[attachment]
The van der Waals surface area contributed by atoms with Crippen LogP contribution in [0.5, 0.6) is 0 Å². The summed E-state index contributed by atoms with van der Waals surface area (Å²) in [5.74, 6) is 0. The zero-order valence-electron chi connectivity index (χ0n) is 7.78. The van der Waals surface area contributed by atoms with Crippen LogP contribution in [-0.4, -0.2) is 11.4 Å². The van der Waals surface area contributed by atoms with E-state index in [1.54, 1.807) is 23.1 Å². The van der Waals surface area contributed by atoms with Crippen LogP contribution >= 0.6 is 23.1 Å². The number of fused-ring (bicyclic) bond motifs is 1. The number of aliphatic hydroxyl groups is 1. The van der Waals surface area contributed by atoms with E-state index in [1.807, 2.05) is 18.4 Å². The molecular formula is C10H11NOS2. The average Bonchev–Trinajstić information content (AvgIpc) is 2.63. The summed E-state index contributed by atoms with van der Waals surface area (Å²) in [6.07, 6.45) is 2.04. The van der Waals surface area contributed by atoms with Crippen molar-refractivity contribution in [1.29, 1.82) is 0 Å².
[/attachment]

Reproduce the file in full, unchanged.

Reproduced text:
The van der Waals surface area contributed by atoms with Crippen LogP contribution in [0.5, 0.6) is 0 Å². The summed E-state index contributed by atoms with van der Waals surface area (Å²) in [5.74, 6) is 0. The zero-order valence-electron chi connectivity index (χ0n) is 7.78. The van der Waals surface area contributed by atoms with Crippen LogP contribution in [-0.4, -0.2) is 11.4 Å². The van der Waals surface area contributed by atoms with E-state index in [1.54, 1.807) is 23.1 Å². The van der Waals surface area contributed by atoms with Crippen LogP contribution >= 0.6 is 23.1 Å². The number of fused-ring (bicyclic) bond motifs is 1. The number of aliphatic hydroxyl groups is 1. The van der Waals surface area contributed by atoms with E-state index in [1.807, 2.05) is 18.4 Å². The molecular formula is C10H11NOS2. The average Bonchev–Trinajstić information content (AvgIpc) is 2.63. The summed E-state index contributed by atoms with van der Waals surface area (Å²) in [6.07, 6.45) is 2.04. The van der Waals surface area contributed by atoms with Crippen molar-refractivity contribution in [1.29, 1.82) is 0 Å².